Almonds, picked with our own hands from our very own tree, sea salted and roasted with a drizzle of olive oil.
Vacation should be full of fabulous culinary moments preparing and sharing unfamiliar foods from a faraway place. I’ve had many of these moments throughout my life, but there’s one that takes the cake and I’m blissful it happened during my recent visit to the western Algarve.
While swimming laps in the pool, I spotted an almond tree on the property of our vacation villa. The tree was bursting with nuts, protected by a hard beige shell and tucked within soft velvety casings open like freshly steamed clams. There was the perfectly ripened snack just waiting to be plucked. My kids were thrilled at my discovery and eagerly began picking several dozen, twisting the nuts off of the knotty branches of the tree one by one.
But what to do with our freshly picked stash? Should we eat them raw? (I had heard that almonds could be poisonous eaten raw.) Should we blanch them? Roast? What decisions to have to make while vacationing.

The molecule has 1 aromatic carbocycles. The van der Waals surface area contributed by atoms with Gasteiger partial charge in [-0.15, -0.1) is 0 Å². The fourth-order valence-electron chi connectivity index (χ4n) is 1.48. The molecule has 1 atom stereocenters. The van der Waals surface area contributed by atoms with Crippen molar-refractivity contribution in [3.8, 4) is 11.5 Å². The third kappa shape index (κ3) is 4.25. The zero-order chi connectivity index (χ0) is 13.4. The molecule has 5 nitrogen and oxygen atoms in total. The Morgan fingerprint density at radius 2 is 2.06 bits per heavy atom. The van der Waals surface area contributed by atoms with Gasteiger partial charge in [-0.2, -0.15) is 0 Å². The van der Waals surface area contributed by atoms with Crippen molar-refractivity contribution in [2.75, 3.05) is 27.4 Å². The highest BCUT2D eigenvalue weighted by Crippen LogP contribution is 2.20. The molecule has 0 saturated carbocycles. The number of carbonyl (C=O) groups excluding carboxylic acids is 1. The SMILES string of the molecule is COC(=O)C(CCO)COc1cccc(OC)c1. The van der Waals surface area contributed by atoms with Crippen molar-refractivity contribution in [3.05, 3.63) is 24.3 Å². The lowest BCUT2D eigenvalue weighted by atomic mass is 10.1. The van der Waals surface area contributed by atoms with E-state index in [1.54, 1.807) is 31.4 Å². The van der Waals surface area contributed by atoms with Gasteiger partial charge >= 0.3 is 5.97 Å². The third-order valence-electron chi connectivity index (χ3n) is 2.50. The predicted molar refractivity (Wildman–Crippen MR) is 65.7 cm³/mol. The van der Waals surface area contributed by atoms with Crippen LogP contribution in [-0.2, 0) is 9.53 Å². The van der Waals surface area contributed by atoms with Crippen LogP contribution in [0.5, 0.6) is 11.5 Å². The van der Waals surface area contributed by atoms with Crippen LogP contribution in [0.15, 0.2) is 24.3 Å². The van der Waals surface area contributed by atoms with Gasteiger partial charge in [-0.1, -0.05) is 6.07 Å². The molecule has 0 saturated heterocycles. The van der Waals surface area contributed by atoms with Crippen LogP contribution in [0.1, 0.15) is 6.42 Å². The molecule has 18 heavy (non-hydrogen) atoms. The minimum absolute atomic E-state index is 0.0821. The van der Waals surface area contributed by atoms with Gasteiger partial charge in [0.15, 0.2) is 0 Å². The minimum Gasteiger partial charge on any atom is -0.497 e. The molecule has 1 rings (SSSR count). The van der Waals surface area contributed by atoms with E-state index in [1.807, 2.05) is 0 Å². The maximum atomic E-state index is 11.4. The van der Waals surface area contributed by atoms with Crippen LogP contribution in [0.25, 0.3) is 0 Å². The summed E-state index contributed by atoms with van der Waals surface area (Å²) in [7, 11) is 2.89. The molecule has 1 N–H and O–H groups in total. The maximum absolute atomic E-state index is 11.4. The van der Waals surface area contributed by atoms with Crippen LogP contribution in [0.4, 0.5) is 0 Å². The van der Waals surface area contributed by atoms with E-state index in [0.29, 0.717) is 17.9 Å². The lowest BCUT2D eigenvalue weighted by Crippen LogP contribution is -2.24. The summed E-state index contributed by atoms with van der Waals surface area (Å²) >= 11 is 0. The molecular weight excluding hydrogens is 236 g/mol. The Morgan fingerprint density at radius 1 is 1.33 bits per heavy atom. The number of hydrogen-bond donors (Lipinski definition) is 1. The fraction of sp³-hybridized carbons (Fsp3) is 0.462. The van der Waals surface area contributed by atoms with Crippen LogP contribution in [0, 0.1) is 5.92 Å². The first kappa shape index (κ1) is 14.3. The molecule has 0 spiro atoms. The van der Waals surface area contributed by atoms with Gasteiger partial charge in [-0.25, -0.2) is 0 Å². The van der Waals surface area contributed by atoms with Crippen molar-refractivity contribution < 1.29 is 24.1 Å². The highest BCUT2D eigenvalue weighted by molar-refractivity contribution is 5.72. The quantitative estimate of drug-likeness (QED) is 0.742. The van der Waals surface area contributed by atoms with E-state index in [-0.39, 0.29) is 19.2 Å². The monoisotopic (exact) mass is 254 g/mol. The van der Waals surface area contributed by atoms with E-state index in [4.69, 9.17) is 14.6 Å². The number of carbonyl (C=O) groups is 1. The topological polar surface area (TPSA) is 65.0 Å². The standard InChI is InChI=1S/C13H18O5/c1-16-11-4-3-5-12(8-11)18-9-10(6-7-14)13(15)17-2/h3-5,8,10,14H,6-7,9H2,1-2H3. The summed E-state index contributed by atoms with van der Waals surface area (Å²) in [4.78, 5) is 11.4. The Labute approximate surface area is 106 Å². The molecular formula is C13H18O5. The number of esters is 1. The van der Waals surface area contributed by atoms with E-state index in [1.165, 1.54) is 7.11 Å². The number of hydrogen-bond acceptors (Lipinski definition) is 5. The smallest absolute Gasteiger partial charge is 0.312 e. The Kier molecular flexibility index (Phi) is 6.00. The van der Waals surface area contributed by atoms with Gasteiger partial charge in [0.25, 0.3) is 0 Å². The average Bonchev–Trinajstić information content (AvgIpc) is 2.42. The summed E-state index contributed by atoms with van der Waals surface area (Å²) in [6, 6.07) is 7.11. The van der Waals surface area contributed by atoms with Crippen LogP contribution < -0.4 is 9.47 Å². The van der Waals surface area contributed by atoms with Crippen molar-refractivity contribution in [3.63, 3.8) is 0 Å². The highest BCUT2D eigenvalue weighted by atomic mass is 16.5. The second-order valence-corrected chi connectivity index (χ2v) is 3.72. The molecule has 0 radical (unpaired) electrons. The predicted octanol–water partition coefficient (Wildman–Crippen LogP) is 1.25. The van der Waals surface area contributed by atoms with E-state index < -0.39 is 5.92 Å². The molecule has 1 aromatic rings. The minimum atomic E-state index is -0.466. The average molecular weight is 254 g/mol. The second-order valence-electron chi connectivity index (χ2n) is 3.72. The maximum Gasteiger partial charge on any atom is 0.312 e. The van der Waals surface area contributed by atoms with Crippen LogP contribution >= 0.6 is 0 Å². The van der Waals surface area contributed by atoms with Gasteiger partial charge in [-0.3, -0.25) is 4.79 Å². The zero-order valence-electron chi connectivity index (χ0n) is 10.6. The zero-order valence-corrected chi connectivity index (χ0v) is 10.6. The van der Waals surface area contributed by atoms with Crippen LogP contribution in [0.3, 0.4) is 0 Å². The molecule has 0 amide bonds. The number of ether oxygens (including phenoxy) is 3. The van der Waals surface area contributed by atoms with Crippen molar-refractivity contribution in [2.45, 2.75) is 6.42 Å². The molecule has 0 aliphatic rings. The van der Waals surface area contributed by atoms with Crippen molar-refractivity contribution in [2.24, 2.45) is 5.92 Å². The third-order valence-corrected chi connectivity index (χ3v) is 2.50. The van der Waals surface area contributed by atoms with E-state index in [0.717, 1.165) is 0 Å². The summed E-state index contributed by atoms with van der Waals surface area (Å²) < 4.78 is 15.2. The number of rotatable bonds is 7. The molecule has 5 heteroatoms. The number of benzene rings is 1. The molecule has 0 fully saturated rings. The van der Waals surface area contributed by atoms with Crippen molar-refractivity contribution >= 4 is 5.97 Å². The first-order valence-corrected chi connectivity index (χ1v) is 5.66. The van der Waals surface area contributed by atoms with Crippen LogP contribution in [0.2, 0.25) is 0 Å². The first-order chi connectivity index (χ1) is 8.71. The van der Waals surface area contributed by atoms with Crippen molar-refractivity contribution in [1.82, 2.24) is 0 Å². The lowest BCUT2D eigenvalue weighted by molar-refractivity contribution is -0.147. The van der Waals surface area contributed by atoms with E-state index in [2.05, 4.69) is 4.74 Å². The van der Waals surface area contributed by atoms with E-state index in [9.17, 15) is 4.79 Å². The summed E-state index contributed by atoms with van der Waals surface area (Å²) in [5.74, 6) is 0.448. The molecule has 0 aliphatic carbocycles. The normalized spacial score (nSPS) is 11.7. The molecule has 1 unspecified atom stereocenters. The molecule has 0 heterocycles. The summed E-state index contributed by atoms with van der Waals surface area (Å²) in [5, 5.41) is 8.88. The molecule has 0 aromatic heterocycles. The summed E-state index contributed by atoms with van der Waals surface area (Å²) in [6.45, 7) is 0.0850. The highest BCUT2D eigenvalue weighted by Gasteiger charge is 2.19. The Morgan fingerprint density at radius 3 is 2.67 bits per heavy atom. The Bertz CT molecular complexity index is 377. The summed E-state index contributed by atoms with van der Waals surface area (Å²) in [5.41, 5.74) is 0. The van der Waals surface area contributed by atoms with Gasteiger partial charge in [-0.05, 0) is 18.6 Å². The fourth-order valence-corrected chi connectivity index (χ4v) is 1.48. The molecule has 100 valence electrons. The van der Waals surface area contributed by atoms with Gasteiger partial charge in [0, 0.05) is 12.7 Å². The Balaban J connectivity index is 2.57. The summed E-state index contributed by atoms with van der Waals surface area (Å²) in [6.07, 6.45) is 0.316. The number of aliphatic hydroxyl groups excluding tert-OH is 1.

We were saved by our friend Celia, the garden’s caretaker and to our good fortune, the daughter of an almond farmer. Not surprisingly, she was an expert nut cracker and demonstrated a simple method to crack them open. First find a good sized rock, then turn the almond on its side and use the rock to crack the fatter end, giving it one or two good whacks. Throughout our nut-cracking lessons, Celia debunked my raw-almonds-are-poison theory, eating a few to illustrate her point. We also chatted about various ways we could cook them — sun drying, blanching or roasting.
We decided upon a quick 15 minute roast in a 400 degree oven and generously seasoned our almonds with olive oil and salt. They were devoured hot and in less than a minute, all while we were plotting ways to snatch the almonds from the taller branches to make another batch.
It was an unforgettable time together, hunting, gathering and preparing food with a happy communal bunch. If you’re lucky enough to rent a house with an almond tree I suggest you give it a try!